Managing Your Emotions in Recovery
Clinically Reviewed by:
13 January, 2022
One of the most challenging aspects during and after drug & alcohol addiction treatment is managing your emotions.
During addiction treatment, you’re experiencing new feelings, thoughts, and ideas. After treatment, you experience more of the same: you have more freedom, options, and choices to make. There are more stressors and different temptations.
How can you manage your emotions after you leave treatment and experience recovery on your own?
One of the ways to stay on top of yourself and your emotions is to practice mindfulness. Mindfulness is defined as “the quality or state of being conscious or aware of something.” This awareness allows you to look at your emotions for what they are and react accordingly. So, how can you practice mindfulness?
Focus on the sensations you’re feeling in your body when a new emotion arises. Listen to your thoughts without acting on them to understand where they’re coming from. Take a moment to pause and listen to yourself.
Keep a Journal
Keeping a daily journal or diary is one of the most remarkable ways to track your emotions, write how you feel, and better understand yourself. When you’re writing how you feel or how your day went, it’s like you’re mapping out your brain. You get to see the different connections from event to event and how they affected you. Of course, hindsight is 20/20.
Try writing in a journal nightly for 15 minutes. Jot down what happened, how you felt that day, big dreams, doodles, etc. It’s not necessarily important what you write or how well you write, just that you get the energy out. It’s also okay to miss days; the main point is to get your feelings onto the page to start recognizing patterns within yourself.
Talk to Someone You Trust
Whether you love to talk about your feelings or prefer to keep things to yourself, we all benefit from sharing how we feel with someone we can trust. This person can be a close friend, family member, or professional. It doesn’t matter who they are, as long as you trust them, and they understand you.
Try calling up a friend when things get rough, or even weekly to stay on top of your emotions. Be open and honest with them, asking for their advice and opinions. Listen to what they have the offer. Be sure to do the same for them; that’s what friends are for.
We’ve all heard the saying “just walk away” since we were children. Even though this statement seems like a cliche, it’s actually decent advice. Take time with what’s bothering you so you can think about it and address it adequately. Remember, you can always step away from a situation to gain a better and bigger perspective.
It’s also important to remember; you can walk away from your emotions as well. This can be both positive and negative at times, depending on how you use it.
Positively, you can “walk away” from feelings of anxiety and not allow it to interfere with your day-to-day life. Negatively, you may also “walk away” from feelings that need to be answered. Be sure only to walk away beneficially to avoid potential tidal waves later on.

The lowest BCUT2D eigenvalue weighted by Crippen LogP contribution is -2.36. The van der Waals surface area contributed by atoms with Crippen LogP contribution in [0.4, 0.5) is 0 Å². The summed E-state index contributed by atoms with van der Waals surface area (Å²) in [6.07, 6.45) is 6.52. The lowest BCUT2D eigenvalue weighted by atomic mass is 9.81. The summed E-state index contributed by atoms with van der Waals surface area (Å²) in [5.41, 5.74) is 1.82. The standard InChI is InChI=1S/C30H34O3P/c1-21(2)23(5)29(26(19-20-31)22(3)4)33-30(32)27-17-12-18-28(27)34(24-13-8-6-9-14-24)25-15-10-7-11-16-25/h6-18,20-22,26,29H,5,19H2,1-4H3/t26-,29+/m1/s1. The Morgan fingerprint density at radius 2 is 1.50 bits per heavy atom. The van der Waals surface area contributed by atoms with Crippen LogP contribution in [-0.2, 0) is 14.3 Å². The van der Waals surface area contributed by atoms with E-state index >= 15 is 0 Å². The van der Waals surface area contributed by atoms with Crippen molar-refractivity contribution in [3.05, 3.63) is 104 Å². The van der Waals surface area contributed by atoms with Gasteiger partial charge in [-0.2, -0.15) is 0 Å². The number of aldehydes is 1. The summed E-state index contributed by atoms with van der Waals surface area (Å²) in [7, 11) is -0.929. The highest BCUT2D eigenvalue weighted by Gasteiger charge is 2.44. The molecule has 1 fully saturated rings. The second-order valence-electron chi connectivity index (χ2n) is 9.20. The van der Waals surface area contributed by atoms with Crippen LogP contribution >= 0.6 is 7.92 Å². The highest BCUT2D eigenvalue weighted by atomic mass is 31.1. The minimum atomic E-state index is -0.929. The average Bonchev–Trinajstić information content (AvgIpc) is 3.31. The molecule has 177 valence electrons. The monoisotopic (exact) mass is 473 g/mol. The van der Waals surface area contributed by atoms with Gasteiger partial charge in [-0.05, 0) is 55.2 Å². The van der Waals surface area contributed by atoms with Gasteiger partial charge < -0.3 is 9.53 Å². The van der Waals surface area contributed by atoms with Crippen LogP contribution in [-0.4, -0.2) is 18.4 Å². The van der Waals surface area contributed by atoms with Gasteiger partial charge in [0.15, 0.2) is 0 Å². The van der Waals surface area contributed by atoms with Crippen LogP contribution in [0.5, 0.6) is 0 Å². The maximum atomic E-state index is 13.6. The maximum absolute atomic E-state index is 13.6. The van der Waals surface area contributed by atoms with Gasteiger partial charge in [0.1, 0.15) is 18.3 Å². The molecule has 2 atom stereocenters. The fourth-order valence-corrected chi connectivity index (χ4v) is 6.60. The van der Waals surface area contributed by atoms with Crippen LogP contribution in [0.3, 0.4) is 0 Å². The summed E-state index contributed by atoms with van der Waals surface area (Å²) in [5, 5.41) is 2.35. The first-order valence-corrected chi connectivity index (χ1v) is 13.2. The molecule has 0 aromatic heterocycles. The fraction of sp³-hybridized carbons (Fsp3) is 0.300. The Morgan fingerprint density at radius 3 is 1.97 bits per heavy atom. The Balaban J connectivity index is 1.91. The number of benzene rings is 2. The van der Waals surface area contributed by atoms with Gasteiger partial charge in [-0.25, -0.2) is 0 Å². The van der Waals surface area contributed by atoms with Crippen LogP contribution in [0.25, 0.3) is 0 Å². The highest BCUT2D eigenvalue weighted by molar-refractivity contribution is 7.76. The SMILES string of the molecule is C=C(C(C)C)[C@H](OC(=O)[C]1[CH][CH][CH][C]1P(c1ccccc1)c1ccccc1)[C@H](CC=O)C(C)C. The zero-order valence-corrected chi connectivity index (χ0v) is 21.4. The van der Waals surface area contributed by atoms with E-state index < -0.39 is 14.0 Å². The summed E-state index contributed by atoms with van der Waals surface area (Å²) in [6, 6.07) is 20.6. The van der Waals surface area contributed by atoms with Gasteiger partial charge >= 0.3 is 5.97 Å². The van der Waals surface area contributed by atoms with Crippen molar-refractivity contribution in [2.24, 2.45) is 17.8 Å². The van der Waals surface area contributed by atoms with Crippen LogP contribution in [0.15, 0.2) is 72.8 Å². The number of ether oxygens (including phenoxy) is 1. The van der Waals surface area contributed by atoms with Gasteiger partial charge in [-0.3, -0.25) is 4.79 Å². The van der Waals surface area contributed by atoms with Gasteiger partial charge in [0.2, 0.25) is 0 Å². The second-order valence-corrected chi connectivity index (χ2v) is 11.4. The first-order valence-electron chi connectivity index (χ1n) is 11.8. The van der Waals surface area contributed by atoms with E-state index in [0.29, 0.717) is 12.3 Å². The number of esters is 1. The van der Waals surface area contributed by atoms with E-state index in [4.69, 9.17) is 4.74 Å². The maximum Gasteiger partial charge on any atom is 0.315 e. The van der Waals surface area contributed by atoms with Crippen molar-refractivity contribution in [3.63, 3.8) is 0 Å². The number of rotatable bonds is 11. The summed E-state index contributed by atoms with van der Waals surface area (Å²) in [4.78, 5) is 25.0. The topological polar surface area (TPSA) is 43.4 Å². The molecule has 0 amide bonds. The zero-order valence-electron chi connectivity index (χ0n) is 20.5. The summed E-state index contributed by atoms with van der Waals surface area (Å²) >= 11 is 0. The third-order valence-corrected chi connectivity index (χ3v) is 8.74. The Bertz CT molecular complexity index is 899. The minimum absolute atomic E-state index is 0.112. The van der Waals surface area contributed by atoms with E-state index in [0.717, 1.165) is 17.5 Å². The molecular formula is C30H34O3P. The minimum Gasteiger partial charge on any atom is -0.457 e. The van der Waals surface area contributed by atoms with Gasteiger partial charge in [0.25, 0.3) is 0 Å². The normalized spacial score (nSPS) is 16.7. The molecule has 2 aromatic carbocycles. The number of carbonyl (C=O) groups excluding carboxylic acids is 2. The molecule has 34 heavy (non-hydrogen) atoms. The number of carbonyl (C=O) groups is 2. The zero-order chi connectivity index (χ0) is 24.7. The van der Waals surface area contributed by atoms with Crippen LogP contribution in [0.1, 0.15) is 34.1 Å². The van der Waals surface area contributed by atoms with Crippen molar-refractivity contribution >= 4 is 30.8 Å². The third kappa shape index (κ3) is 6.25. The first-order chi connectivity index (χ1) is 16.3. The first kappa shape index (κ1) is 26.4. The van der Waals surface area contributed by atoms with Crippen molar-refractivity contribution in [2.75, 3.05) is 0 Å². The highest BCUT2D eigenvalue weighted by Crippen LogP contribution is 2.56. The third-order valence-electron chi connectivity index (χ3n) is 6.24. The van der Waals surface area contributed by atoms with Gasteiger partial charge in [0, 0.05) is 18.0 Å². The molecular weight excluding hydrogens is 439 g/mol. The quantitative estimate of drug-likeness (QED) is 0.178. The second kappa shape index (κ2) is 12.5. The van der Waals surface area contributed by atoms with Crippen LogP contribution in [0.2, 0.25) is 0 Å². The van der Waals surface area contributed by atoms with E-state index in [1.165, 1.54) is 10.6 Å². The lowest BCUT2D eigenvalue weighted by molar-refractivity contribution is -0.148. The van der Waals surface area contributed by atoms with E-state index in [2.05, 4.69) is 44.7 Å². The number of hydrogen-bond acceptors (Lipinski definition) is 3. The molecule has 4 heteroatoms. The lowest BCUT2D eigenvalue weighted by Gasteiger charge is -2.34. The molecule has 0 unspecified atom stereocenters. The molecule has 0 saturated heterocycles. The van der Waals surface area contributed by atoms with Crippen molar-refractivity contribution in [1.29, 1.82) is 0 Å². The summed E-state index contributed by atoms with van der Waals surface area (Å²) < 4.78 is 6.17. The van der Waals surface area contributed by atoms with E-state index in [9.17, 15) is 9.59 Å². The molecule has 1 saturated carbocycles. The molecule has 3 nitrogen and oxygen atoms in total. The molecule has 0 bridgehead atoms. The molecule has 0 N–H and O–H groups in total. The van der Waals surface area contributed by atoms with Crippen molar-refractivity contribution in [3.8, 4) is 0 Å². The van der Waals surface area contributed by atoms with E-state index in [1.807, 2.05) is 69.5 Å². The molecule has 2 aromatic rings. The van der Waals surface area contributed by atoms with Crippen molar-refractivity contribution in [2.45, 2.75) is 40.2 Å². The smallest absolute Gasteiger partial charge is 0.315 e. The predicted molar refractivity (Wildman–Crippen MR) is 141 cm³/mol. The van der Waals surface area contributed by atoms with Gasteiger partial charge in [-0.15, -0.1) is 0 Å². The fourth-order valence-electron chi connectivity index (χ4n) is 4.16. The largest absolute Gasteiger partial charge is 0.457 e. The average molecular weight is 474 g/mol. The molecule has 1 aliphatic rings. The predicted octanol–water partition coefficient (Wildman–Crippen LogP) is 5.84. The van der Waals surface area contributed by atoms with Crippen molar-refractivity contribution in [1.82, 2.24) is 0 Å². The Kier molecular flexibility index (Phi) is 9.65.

One thing that can’t be stated enough is to stay positive. You’ve made it this far, and you should be ecstatic and proud about it. As you know from living and experiencing life, everything passes in time. Whatever you are feeling and dealing with will pass as well.
Stay optimistic about your situation, emotions, and yourself. Keep in mind; positivity can become a crutch in some cases. Look at the problems for what they are and try to see the silver lining. Find something humorous about your emotional state and laugh at it. Life is incredibly too short to miss out on the good parts of every situation.
You may think this tip is about trying new hobbies or interests. That’s not the case. Reading allows us to learn from others. Whether it’s in the form of nonfiction or fiction, we can learn from the characters and, in turn, learn about ourselves.
Try reading nightly or weekly. Not only will reading act as a form of catharsis and stress relief, but as self-discovery as well. Pay attention to how you relate to the characters, what you admire in them, or what you dislike. These things can all further your understanding of your emotional nature.
Managing your emotions during, after, and just in general can be incredibly challenging. During treatment, you’re experiencing new feelings, thoughts, people, and ideas. After that, a sober lifestyle is filled with temptations, doubts, excitement, and fear. The good news is you can be shown how to manage your emotions.
At The Edge Treatment Center, we provide various therapies that can give you or your loved ones the tools to manage your emotions in a healthy way. Our clients learn coping strategies and practical communication skills through individual and group therapy and broaden their understanding. Individual therapy ensures our clients are developing a higher sense of self-esteem and awareness. Our group therapy sessions allow our clients to create meaningful relationships and learn how to connect in healthy ways.
If you or a loved one is interested in taking the first step to recovery or need more information, call us today at (800) 778-1772.
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